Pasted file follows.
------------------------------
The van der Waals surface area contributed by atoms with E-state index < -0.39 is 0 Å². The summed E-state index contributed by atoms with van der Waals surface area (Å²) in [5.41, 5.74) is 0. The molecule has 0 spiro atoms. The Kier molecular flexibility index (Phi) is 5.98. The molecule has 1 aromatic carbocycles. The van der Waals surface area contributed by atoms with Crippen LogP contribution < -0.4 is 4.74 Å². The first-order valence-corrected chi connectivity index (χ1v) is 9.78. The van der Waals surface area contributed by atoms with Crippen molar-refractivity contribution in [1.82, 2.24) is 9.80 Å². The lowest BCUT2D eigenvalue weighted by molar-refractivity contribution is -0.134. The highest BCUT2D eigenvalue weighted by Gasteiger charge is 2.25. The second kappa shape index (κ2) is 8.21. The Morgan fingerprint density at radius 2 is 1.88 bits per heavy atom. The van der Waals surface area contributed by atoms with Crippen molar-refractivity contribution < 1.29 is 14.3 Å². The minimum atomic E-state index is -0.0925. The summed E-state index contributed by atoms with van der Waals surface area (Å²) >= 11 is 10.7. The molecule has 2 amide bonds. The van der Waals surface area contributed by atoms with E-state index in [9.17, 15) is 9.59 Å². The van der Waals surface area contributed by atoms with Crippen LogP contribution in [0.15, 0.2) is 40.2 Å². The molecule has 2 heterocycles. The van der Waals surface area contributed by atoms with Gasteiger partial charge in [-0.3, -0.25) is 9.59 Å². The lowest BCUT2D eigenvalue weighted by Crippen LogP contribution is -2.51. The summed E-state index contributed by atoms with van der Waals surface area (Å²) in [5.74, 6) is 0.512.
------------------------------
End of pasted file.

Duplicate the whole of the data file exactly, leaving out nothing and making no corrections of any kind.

The van der Waals surface area contributed by atoms with E-state index < -0.39 is 0 Å². The summed E-state index contributed by atoms with van der Waals surface area (Å²) in [5.41, 5.74) is 0. The molecule has 0 spiro atoms. The Kier molecular flexibility index (Phi) is 5.98. The molecule has 1 aromatic carbocycles. The van der Waals surface area contributed by atoms with Crippen LogP contribution < -0.4 is 4.74 Å². The first-order valence-corrected chi connectivity index (χ1v) is 9.78. The van der Waals surface area contributed by atoms with Crippen molar-refractivity contribution in [1.82, 2.24) is 9.80 Å². The lowest BCUT2D eigenvalue weighted by molar-refractivity contribution is -0.134. The highest BCUT2D eigenvalue weighted by Gasteiger charge is 2.25. The second kappa shape index (κ2) is 8.21. The Morgan fingerprint density at radius 2 is 1.88 bits per heavy atom. The van der Waals surface area contributed by atoms with Crippen molar-refractivity contribution < 1.29 is 14.3 Å². The minimum atomic E-state index is -0.0925. The summed E-state index contributed by atoms with van der Waals surface area (Å²) >= 11 is 10.7. The molecule has 2 amide bonds. The van der Waals surface area contributed by atoms with E-state index in [9.17, 15) is 9.59 Å². The van der Waals surface area contributed by atoms with Crippen LogP contribution in [0.15, 0.2) is 40.2 Å². The molecule has 2 heterocycles. The van der Waals surface area contributed by atoms with Gasteiger partial charge in [-0.3, -0.25) is 9.59 Å². The lowest BCUT2D eigenvalue weighted by Crippen LogP contribution is -2.51. The summed E-state index contributed by atoms with van der Waals surface area (Å²) in [5.74, 6) is 0.512.